There are many different ways to make a spring snare trap but all have the same principal; an animals walking into the loop will pull the trigger loose that holds the sapling down causing the sapling to spring up holding the game well above the ground.
Mask your scent by covering your hands in mud preferably from stagnate water that will have rotting vegetation in it. You can also smoke the materials over a fire to mask your scent. Some may believe that animals will shy away from the smoke smell, but they are familiar with the smell and will only be alarmed if there are actual fires/flames.
You can bait the area around the trap to increase the animal’s interest in the area. Place bait that is recognizable and yet not something readily available. Using acorns when the woods are full of oak trees is not an enticement for squirrels. Use food from your rations packs in particular peanut butter. Place some bait where it would be safe for the animal so they gain confidence as they make their way into the trap.
You want to funnel or lead the game to your snare by using bait and placing obstructions in their way to force them in one direction. If you are trying to snare squirrels for example, then snares can be placed over stumps and along logs they would use.
One technique than can be used is tying small loops of wire along a branch or raised log so when a squirrel or even a bird is snared around the body they fall off the branch or log, which secures the game.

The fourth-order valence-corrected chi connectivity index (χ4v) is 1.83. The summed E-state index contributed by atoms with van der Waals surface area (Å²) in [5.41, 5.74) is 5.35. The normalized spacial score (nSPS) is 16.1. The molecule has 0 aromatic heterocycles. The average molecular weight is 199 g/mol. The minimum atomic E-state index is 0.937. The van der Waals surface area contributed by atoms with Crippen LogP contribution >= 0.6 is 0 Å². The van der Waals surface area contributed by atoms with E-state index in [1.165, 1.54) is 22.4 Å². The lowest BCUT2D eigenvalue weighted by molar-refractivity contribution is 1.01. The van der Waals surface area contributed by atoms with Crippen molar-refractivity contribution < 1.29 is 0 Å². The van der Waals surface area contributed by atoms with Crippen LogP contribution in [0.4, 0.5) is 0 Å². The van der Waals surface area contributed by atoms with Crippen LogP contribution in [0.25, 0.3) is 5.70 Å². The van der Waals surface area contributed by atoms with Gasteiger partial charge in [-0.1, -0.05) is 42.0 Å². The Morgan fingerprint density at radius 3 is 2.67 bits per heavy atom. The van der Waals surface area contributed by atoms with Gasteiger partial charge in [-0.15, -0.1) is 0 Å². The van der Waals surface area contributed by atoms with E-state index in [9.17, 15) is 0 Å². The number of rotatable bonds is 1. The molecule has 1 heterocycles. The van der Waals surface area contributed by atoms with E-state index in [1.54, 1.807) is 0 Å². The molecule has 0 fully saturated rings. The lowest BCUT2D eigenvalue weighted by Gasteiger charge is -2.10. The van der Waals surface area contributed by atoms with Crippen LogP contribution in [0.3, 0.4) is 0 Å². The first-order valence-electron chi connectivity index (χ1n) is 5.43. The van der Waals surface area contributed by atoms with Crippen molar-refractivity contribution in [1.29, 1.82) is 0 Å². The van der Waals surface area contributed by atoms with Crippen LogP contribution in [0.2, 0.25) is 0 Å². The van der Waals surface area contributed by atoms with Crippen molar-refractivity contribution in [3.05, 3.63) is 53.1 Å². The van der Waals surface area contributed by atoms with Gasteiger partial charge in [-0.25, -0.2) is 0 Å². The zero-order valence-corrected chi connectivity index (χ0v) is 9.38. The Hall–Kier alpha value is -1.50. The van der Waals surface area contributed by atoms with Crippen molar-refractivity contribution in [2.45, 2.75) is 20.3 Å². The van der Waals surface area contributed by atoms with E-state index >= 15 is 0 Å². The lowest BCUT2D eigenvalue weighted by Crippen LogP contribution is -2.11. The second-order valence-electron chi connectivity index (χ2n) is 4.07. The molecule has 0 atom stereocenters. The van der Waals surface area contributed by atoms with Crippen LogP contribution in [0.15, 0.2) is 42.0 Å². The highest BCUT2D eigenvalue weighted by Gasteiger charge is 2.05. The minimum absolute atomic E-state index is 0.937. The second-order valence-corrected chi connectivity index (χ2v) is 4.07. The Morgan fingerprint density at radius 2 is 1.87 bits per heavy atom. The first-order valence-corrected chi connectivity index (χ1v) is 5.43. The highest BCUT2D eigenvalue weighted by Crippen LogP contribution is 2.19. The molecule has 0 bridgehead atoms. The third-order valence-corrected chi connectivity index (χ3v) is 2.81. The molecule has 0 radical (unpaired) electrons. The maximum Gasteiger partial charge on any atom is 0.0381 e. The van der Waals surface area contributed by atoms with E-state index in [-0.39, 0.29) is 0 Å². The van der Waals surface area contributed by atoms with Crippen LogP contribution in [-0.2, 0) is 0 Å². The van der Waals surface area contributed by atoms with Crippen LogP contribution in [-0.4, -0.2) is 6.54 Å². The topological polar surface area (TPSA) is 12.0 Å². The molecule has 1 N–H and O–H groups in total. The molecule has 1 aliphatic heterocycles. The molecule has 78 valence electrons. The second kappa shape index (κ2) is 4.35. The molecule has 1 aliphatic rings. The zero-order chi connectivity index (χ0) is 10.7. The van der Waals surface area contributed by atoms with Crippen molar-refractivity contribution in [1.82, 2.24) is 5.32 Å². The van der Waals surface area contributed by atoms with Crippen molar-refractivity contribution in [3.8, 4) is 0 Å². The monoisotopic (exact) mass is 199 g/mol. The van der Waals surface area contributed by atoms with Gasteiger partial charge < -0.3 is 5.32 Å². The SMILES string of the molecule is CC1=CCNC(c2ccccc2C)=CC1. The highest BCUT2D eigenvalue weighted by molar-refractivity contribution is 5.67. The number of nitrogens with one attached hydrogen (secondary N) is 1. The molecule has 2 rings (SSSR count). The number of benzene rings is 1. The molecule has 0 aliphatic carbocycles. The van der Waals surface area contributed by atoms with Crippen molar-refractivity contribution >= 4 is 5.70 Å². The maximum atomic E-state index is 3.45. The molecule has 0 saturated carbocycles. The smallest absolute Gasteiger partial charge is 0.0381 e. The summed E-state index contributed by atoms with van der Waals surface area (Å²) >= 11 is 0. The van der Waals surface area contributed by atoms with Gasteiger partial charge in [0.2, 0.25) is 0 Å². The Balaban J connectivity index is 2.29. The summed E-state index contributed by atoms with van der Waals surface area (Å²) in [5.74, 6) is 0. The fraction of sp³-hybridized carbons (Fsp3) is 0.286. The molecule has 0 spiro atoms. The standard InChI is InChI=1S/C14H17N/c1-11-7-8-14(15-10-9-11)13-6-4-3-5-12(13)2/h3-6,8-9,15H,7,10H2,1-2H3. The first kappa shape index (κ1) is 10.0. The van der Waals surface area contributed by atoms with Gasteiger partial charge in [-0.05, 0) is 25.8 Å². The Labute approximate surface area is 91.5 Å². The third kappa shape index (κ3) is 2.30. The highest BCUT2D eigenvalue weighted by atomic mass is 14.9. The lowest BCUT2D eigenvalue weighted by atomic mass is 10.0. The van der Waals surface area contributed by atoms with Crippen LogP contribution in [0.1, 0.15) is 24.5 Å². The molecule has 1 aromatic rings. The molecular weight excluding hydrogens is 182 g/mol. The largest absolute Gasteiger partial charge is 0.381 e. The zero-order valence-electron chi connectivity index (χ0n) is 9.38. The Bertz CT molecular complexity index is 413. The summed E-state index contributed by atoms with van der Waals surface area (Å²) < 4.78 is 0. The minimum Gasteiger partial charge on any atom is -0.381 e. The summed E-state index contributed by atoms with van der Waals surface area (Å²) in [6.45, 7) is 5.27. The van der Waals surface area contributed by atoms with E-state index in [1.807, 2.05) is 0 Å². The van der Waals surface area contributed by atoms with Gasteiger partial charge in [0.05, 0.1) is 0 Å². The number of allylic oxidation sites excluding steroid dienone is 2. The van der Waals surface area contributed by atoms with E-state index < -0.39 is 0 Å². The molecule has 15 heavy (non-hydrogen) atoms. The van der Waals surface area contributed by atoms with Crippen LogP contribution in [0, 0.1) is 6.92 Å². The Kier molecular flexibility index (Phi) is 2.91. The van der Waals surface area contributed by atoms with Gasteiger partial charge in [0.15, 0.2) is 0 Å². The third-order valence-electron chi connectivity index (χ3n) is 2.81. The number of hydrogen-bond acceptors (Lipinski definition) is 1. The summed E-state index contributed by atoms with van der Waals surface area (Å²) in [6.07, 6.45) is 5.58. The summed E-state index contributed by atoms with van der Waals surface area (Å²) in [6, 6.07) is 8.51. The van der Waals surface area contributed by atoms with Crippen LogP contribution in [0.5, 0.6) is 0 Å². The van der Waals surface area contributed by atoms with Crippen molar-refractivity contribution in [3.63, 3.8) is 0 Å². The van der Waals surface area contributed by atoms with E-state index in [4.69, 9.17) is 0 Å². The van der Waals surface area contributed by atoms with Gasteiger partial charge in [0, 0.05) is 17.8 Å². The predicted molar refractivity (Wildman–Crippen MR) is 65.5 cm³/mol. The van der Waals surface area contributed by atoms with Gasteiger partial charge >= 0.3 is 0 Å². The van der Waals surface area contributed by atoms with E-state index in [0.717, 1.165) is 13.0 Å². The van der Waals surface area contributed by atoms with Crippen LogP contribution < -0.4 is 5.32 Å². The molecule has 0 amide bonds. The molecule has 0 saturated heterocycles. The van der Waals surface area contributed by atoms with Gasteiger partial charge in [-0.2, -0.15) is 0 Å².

Never leave an area with your snares in place. The more snare and traps you have set the greater chance you have of obtaining game. Do not place the snares close to each other. One animal in distress will cause others to avoid the area.
Paiute Deadfall Traps
Paiute deadfalls do work but they can be complicated to set up and in some cases, the benefits do not outweigh the effort. As you can see, the materials needed would be available in any wilderness environment and you should consider using deadfalls if you do not have any cordage or wire or have a limited amount. Keep in mind some that have attempted to construct deadfalls have themselves been injured.
Larger animals can be trapped in pits covered with sticks and grass but remember pits are dangerous for humans as well in particular if sharpened spikes are placed in the pit. Typically, pits are used to trap wild hogs, but the effort to dig a pit big enough to trap a wild hog is considerable but the payoff is day’s worth of food. Before leaving the area, the pit must be filled back in to prevent human and animal injuries.
The snares and traps you set cannot be so complicated that they do not work or the effort far outweighs the benefits. Keep it simple and do not be afraid to move snares after a couple of days of not having any success. If all else fails you can find a few creepy crawler and feast on them or forage for food while you wait for the main course.
Being prepared for any situation is essential in any survival situation, now if you are in some sort of fallout situation I don’t think you would be setting too many traps or eating any meat at all. But if you were in any sort of situation that required you to be able to acquire food trapping small game in a survival situation is a useful and needed skill to have.